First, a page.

This lab prepares you to secure file and print resources by meeting the following objectives:
This lab looks at three topics:
Make sure that you've completed reading the chapter material before starting the lab. Pay close attention to the sections where the design decisions were applied throughout the chapter for information on building your administrative structure.
Contoso Ltd., an international magazine sales company, wants to design security for all user home directories, security for a transfer file location, print security for the legal department, and EFS security for the mobile sales people.
The following folder structure will exist on a DC located at either the Seattle, Lima, or London location. The user's home folder is stored on a DCat his location.
You will create a folder structure on each of the DCs, as shown in Figure 6.13.
Figure 6.13 The users' directory structure
The d:\Users folder will be located on an NTFS partition to allow local file security to be defined for all folders in the hierarchy.
You will define the following shared folders on the network to allow administrators to access all folders and to allow users to access their home folders and the shared folder.
|Users||D:\users||To provide an entry point that allows access to all user home directories and the shared folder (subject to NTFS permissions). Must be accessible by all users of the network.|
|User#||D:\users\User#||The personal home folder for User#. In practice, User# would be replaced with the user's logon name. Should only be accessible by the user associated with the personal home folder.|
To provide more specific security, Contoso has defined the following NTFS permissions requirements:
In a separate case, the legal department is concerned that highly confidential documents related to the acquisition of another company may have been compromised when a printed copy of a document went missing.
The legal department wants to have a printer available that can be used only by itself, that's physically accessible only by its members, and that isn't subject to inspection as the print job is sent to the printer.
Contoso has several salespeople who use a laptop computer as their primary computer. The salespeople connect to the network every day to download their latest pricing database. This database is key to the salespeople because it sets the pricing for that day for the products that they will sell.
Over the past few months laptops have been stolen from some of Contoso's salespeople. While it may be just a coincidence, a competing magazine sales company has released a pricing strategy that undercuts all Contoso pricing.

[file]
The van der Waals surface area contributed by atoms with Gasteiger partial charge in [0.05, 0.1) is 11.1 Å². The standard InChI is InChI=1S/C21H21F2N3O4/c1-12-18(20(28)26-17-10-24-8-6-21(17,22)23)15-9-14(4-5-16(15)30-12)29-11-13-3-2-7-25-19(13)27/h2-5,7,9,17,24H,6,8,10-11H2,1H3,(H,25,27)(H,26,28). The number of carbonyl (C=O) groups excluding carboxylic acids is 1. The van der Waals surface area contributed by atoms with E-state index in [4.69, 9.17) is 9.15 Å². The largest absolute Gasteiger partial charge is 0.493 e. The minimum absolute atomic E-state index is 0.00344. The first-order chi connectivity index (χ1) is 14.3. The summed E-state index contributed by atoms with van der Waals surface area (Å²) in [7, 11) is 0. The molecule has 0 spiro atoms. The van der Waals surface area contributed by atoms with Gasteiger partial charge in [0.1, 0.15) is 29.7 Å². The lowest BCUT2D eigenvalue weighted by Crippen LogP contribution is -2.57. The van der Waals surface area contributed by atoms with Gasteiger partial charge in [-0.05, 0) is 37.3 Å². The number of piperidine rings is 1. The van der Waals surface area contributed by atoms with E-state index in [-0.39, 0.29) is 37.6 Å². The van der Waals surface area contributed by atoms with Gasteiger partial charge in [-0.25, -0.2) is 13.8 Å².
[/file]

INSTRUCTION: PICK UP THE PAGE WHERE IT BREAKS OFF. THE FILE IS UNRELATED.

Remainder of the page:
Management is concerned about the effects of the stolen laptops and wants to better secure the pricing database and other key documents found on the salespeople's laptops. Management isn't concerned about desktop computers located at Contoso offices.
The IT department must design local file security for the pricing database so that only the laptop's user can access the data. In addition, a folder must be provided to allow documents to be encrypted when placed within the folder. The IT department wants to ensure that only salespeople have this ability. They want to prevent all other users from using EFS to encrypt data on their computers until they develop a recovery strategy for the EFS encryption.
For each domain, you must define a recovery agent account that allows recovery of encrypted data on the salespeople's laptops. The recovery agent must not exist as an account on the network. If data must be recovered from a user's laptop, the user must go into her home office in London, Seattle, or Lima. A network administrator then uses the recovery key to recover any encrypted files. The administrator must work with another administrator to attach the EFS recovery private key to the administrative account. Once the recovery is performed, a second administrator must verify the removal of the EFS recovery private key from the administrator's account.
This exercise looks at the design of Share and NTFS permissions to protect the d:\Users folder hierarchy based on the design requirements outlined in the lab scenario.
This exercise looks at designing the share permissions necessary for meeting Contoso's requirements for providing user home folders and a transfer folder. Answers to these questions can be found in the appendix.
This exercise looks at designing the NTFS permissions necessary for meeting Contoso's requirements for providing user home folders and a transfer folder. Answers to the questions can be found in the appendix.
This exercise looks at planning security for the legal department to secure the printing of highly confidential legal documents. Answers to these questions can be found in the appendix.
This exercise looks at planning the EFS deployment to provide local file encryption to laptop users. Answers to these questions can be found in the appendix.
Figure 6.14 The OU structure of Contoso's London office